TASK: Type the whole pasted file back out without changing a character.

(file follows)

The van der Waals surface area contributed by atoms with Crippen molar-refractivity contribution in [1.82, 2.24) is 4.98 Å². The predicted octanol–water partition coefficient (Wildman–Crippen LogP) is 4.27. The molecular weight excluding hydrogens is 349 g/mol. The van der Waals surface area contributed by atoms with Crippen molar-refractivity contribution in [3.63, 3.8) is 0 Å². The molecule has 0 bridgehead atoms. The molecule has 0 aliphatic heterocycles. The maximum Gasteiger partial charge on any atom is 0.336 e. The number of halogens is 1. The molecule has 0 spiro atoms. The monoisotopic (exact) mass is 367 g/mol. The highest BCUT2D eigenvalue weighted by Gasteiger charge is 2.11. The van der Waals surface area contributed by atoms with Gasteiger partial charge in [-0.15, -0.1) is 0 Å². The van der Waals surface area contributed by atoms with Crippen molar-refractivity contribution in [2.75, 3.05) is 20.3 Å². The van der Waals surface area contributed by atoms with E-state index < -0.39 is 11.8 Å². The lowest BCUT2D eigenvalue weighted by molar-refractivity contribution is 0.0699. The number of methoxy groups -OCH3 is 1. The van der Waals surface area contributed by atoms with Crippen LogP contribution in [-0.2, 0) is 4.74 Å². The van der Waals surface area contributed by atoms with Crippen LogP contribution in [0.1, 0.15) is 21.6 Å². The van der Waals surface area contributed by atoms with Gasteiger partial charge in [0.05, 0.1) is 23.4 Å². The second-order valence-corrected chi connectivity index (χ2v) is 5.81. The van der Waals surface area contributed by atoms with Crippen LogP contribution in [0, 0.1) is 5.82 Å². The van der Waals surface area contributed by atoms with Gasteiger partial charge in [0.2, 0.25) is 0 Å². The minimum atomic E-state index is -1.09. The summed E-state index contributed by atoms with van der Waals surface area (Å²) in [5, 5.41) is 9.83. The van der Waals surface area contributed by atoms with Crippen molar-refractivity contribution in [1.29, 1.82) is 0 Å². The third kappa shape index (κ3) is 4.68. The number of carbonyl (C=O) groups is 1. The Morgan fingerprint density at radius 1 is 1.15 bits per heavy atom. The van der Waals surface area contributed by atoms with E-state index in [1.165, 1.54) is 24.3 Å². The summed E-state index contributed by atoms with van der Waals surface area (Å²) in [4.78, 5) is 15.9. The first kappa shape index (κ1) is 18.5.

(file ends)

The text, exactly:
The van der Waals surface area contributed by atoms with Crippen molar-refractivity contribution in [1.82, 2.24) is 4.98 Å². The predicted octanol–water partition coefficient (Wildman–Crippen LogP) is 4.27. The molecular weight excluding hydrogens is 349 g/mol. The van der Waals surface area contributed by atoms with Crippen molar-refractivity contribution in [3.63, 3.8) is 0 Å². The molecule has 0 bridgehead atoms. The molecule has 0 aliphatic heterocycles. The maximum Gasteiger partial charge on any atom is 0.336 e. The number of halogens is 1. The molecule has 0 spiro atoms. The monoisotopic (exact) mass is 367 g/mol. The highest BCUT2D eigenvalue weighted by Gasteiger charge is 2.11. The van der Waals surface area contributed by atoms with Gasteiger partial charge in [-0.15, -0.1) is 0 Å². The van der Waals surface area contributed by atoms with Crippen molar-refractivity contribution in [2.75, 3.05) is 20.3 Å². The van der Waals surface area contributed by atoms with E-state index < -0.39 is 11.8 Å². The lowest BCUT2D eigenvalue weighted by molar-refractivity contribution is 0.0699. The number of methoxy groups -OCH3 is 1. The van der Waals surface area contributed by atoms with Crippen LogP contribution in [-0.2, 0) is 4.74 Å². The van der Waals surface area contributed by atoms with Crippen LogP contribution in [0.1, 0.15) is 21.6 Å². The van der Waals surface area contributed by atoms with Gasteiger partial charge in [0.05, 0.1) is 23.4 Å². The second-order valence-corrected chi connectivity index (χ2v) is 5.81. The van der Waals surface area contributed by atoms with Crippen LogP contribution in [0, 0.1) is 5.82 Å². The van der Waals surface area contributed by atoms with Gasteiger partial charge in [0.2, 0.25) is 0 Å². The minimum atomic E-state index is -1.09. The summed E-state index contributed by atoms with van der Waals surface area (Å²) in [5, 5.41) is 9.83. The van der Waals surface area contributed by atoms with Crippen molar-refractivity contribution in [1.29, 1.82) is 0 Å². The third kappa shape index (κ3) is 4.68. The number of carbonyl (C=O) groups is 1. The Morgan fingerprint density at radius 1 is 1.15 bits per heavy atom. The van der Waals surface area contributed by atoms with E-state index in [1.165, 1.54) is 24.3 Å². The summed E-state index contributed by atoms with van der Waals surface area (Å²) in [4.78, 5) is 15.9. The first kappa shape index (κ1) is 18.5.